Study your flashcards anywhere!

Download the official Cram app for free >

  • Shuffle
    Toggle On
    Toggle Off
  • Alphabetize
    Toggle On
    Toggle Off
  • Front First
    Toggle On
    Toggle Off
  • Both Sides
    Toggle On
    Toggle Off
  • Read
    Toggle On
    Toggle Off

How to study your flashcards.

Right/Left arrow keys: Navigate between flashcards.right arrow keyleft arrow key

Up/Down arrow keys: Flip the card between the front and back.down keyup key

H key: Show hint (3rd side).h key

A key: Read text to speech.a key


Play button


Play button




Click to flip

22 Cards in this Set

  • Front
  • Back
The device of using character and/or story elements symbolically to represent an abstractions to the literal meaning.
The repetition of sounds, especially initial consonant sounds in two or more neighboring words (as in "she sells sea shells").
A direct or indirect reference to something which is presumably commonly known, such as an event, book, myth, place, or work of art. (something that everyone should know if you refeer to it)
The multiple meanings, either intentional or unintentional, of a word, phrase, sentence, or passage.
A similarity of comparison between two different thigns or the relationship between them.
The word, phrase, or clause referred to by a pronoun. (Elana, she; My friends, them)
A terse statement of known authorship which expresses a general truth or moral priniciple. (like a quote, or if the author is unknown then a folk proverb.)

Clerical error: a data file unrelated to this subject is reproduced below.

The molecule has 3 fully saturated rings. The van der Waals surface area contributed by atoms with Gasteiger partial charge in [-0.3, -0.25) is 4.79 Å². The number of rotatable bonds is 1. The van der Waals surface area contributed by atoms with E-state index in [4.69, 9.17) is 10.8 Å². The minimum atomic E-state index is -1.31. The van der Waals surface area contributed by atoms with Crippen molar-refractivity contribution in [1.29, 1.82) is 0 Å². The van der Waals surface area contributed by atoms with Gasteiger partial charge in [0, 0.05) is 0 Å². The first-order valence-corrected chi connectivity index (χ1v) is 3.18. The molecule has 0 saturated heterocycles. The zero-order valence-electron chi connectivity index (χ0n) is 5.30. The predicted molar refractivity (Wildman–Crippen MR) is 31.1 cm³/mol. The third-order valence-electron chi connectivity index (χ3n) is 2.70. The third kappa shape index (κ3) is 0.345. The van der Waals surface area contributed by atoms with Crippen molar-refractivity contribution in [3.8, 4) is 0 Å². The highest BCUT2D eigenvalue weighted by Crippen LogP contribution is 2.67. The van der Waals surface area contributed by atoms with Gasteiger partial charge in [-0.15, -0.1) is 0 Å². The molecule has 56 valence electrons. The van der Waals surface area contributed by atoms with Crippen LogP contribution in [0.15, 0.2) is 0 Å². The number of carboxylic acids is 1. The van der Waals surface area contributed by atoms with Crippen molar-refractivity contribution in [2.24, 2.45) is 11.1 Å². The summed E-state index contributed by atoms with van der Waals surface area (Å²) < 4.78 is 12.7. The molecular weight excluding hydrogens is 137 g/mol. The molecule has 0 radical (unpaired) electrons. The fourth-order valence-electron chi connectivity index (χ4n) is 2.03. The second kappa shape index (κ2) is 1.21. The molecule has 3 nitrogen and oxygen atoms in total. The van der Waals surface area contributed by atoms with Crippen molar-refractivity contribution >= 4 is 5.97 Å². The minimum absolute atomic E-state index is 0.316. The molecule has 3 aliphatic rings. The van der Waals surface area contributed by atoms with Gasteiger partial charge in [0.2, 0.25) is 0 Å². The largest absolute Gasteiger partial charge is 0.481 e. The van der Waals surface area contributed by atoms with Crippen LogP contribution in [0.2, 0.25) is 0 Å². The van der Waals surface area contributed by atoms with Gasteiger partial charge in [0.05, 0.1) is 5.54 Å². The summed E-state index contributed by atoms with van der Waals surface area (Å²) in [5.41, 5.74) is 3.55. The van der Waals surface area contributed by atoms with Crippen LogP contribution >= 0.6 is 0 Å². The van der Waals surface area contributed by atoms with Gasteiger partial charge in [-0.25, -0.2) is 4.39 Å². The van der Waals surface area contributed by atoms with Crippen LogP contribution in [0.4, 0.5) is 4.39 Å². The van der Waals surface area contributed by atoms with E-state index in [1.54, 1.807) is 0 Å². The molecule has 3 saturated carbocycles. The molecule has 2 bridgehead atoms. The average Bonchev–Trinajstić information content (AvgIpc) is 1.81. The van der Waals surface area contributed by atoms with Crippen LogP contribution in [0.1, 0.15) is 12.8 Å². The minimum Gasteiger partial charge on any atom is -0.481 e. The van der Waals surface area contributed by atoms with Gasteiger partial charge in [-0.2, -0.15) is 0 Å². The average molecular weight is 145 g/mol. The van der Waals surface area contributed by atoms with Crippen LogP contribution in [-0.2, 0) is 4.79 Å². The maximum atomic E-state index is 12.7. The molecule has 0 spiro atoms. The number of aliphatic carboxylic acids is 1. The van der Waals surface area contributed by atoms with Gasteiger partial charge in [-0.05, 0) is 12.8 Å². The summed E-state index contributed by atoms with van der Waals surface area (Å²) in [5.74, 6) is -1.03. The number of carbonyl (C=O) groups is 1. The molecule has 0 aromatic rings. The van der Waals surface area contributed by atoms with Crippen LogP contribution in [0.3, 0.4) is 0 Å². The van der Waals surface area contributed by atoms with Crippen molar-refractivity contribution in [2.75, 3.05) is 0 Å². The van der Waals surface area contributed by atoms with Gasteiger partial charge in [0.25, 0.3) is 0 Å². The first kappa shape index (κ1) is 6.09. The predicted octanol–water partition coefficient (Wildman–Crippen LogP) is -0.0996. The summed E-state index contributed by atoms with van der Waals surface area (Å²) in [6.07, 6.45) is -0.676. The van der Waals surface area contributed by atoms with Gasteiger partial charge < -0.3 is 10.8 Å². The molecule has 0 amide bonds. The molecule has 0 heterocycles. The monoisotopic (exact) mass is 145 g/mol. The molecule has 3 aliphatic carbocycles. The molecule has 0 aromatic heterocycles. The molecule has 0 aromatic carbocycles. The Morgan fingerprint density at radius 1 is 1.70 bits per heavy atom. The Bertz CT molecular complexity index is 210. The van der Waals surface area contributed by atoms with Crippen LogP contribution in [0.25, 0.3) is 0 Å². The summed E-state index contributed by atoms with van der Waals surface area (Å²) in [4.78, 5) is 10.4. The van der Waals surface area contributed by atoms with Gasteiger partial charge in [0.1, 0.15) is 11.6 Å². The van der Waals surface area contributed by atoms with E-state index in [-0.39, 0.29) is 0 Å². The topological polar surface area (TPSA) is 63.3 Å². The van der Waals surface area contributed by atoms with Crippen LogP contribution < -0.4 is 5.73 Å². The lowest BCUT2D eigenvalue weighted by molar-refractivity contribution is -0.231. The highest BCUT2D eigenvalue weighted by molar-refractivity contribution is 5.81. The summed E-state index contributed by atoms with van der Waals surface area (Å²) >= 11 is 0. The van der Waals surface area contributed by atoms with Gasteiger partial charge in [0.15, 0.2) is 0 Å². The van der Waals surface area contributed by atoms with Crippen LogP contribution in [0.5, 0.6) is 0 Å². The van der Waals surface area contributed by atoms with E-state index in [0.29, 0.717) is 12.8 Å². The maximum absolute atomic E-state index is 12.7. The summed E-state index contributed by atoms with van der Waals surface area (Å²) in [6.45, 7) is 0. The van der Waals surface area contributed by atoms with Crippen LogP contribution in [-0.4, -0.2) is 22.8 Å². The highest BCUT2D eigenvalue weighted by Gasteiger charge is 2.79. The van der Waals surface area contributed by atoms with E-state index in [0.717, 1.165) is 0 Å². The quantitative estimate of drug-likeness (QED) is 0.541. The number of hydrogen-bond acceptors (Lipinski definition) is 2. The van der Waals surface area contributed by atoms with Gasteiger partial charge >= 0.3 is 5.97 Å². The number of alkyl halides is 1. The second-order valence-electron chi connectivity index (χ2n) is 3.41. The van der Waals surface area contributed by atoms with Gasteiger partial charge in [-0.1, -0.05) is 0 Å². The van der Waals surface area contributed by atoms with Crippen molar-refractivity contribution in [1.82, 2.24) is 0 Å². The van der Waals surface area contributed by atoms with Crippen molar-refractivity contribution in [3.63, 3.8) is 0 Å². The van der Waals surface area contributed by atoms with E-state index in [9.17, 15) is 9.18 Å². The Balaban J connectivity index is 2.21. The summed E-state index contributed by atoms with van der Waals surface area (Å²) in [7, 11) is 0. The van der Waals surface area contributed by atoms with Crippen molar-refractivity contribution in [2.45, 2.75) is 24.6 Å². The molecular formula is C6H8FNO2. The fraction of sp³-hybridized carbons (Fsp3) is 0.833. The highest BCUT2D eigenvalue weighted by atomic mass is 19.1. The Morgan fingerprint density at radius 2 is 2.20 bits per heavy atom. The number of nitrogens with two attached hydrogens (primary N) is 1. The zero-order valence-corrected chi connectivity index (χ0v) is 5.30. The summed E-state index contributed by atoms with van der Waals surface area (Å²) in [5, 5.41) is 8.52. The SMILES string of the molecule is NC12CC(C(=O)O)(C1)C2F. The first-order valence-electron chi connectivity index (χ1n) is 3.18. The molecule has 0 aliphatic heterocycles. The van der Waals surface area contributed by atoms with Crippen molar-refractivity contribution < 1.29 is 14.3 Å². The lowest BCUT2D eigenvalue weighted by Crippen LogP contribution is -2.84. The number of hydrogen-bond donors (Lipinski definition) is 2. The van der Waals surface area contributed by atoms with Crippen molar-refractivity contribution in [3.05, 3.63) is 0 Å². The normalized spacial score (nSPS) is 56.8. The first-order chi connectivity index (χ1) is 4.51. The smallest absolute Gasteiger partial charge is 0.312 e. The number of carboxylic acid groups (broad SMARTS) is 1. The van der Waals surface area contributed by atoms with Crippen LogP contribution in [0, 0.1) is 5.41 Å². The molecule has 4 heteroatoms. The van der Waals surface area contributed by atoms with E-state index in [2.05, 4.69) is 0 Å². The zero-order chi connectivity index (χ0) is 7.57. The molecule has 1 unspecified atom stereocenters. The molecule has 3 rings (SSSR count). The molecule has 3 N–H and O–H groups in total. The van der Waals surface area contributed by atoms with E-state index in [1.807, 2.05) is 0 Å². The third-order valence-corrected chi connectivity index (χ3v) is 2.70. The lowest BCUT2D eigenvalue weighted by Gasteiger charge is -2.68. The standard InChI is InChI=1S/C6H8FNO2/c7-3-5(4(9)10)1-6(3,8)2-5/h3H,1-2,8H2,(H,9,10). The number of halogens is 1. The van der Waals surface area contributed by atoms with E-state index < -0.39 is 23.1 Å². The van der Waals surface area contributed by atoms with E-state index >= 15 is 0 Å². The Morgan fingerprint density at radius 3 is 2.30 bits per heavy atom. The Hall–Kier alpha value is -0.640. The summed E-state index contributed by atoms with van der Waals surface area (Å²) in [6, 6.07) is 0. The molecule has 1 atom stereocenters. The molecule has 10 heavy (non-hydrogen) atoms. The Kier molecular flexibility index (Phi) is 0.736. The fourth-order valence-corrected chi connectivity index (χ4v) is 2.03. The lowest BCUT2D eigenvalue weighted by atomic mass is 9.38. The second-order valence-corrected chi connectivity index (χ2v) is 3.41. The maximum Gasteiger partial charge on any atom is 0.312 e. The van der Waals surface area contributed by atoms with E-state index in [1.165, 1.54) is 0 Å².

A figure of speech that directly addresses an absent or imaginary person or personified abstraction, such as liberty or love.
The emotional mood created by the entirety of a literary work, (established partly by the setting and partly by the author's chice of objects that are described).
A grammatical unit that contains both a subject and a verb. (dependent, and independent)
The use of slang or informalities in speech or writing. (writting how you would talk: Yo! What's up? Nadda!)
A fanciful expression, usually in the form of an extended metaphor or surprising analogy between seemingly dissimilar objects.
The nonliteral, associative meaning of a word; the implied, suggested meaning. (Hit the road, take a hike)
The strict, literal, dictionary definition of a word, devoid of any emotion, attitude or color.
Related to style, diction refers to the writer's word choices, especially with regard to their correctness, clearnes, or effectiveness.
Literally means "teaching" in Greak.
A more agreeable or less offensive substitute for a generally unpleasant word or concept. (like "eartly remains" instead of "corpse")
Extended Metaphor
A metaphor developed at great length, occurring frequently in or throughout a work.
Figurative language
Writing or speech that is not intended to carry literal meaning and is usually meant to be imaginative and vivid.
Figure of speech
A device used to produce figurative language. (Hyperbole, metaphor, irony, oxymoron, similie, and metonomy.)
Generic conventions
This term describes traditions for each genre. Help to define each genre (ex: tells where the piece or writing belongs, and what style it is (essay, journalisitic, autobiography, and political)).
The major category in which a literary work fits. (Prose, poetry, drama, novels, short stories, essays, biographies, -- tragedy, comedy, melodrama, and so on.)